Tuesday morning we were rushing to get out the door. Running late for school again. My bright red raincoat was still damp from the weekend’s camping trip out at Fort Stevens State Park on the Oregon coast. But I grabbed it anyway. Later, standing at school drop-off and waiting for the bell to ring, I fumbled about the pockets hunting for my keys. Instead of keys, I dragged out a handful of slim silver and maroon tent stakes.
Surrounded by neatly dressed moms and dads heading off to work, my muddy shoes felt a tad conspicuous. In the past few months, I’ve had some insecurity about the rather unconventional path I’ve taken. I’m a single mom, with two kids, and I don’t have a traditional job. Rather, I’ve chosen the freelance writer life. It’s stressful hunting for new work. It’s not a 9-5 with a place to go and a reason to dress nicely. I don’t have a partner to turn to for support when the kids get sick and a deadline looms.
What this means is that our house is usually in a constant state of disarray. After this latest camping trip to Fort Stevens, was worse than usual in our tiny house. Piles of damp sleeping bags filled the space in front of the couch, tent and rainfly hung to dry on the shower rod in the bathroom, muddy boots were strewn across the floor, and dirty dishes filled the sink. No clean laundry in the house, and practically out of groceries.
Single parenting is hard. There’s just never enough time to do it all. Something is always getting left undone. And that has to be okay. That morning, standing with tent stakes in my pocket and muddy shoes, I was exhausted and cranky. Our camping trip hadn’t exactly gone to plan and I’d spent two freezing wet nights half-asleep on the top of a picnic table under a leaky canopy. Throwing soggy gear into the back of the car to come home, I had some choice words for myself about my life choices. I still hadn’t quite kicked the grumpiness by Tuesday morning.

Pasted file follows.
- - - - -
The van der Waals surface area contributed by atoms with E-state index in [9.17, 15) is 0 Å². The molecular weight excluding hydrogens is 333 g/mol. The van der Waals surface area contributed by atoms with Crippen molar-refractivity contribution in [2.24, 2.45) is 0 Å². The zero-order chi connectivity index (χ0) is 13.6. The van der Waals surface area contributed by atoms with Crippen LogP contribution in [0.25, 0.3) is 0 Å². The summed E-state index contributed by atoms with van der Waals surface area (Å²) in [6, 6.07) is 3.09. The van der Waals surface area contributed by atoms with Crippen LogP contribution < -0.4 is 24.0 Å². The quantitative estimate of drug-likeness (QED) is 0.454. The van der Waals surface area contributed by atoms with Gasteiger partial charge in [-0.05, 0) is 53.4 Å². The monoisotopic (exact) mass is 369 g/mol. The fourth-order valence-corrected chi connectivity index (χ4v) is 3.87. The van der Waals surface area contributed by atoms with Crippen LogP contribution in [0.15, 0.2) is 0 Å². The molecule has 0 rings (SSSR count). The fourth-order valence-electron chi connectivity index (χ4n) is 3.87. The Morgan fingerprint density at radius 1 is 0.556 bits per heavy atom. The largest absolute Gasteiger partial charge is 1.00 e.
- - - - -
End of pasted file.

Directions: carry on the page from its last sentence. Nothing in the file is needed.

As I listened to the kids talking with their friends though, something began to shift. They were talking about all the fun they’d had stomping in the rain, and braving the gusty winds of an Oregon coast beach. They weren’t thinking about the cold, or how we brought the wrong tent. They were focused on the fun they had, and telling their friends all about it. A couple moms asked me, “Did you really camp in that rain this weekend?!” “Yup,” I replied. “And it ended up being pretty epic!”
The grumpiness slipped away as I realized we were doing exactly the thing that I’ve set out as a goal for our family. I want the kids to not be intimidated by discomfort, to find joy even when things get tough. I want our family to explore wild places and find our own path. I don’t want to be typical. And I don’t want our life to be one long boring routine.
I may have been miserable those two nights, and my house might be a stunning disaster, but that’s okay. Clothes will dry, mud can be washed away, and a hot meal fixes just about everything at the end of a long day. I choose to be the mom with tent stakes in her pocket because that’s the life that makes me happiest. I choose to be the mom with muddy shoes at school drop-off because high heels don’t work on mountain trails. I choose to do the best I can with this chaotic mess that we call home because in that mess, there’s memories being made. I choose tent stakes.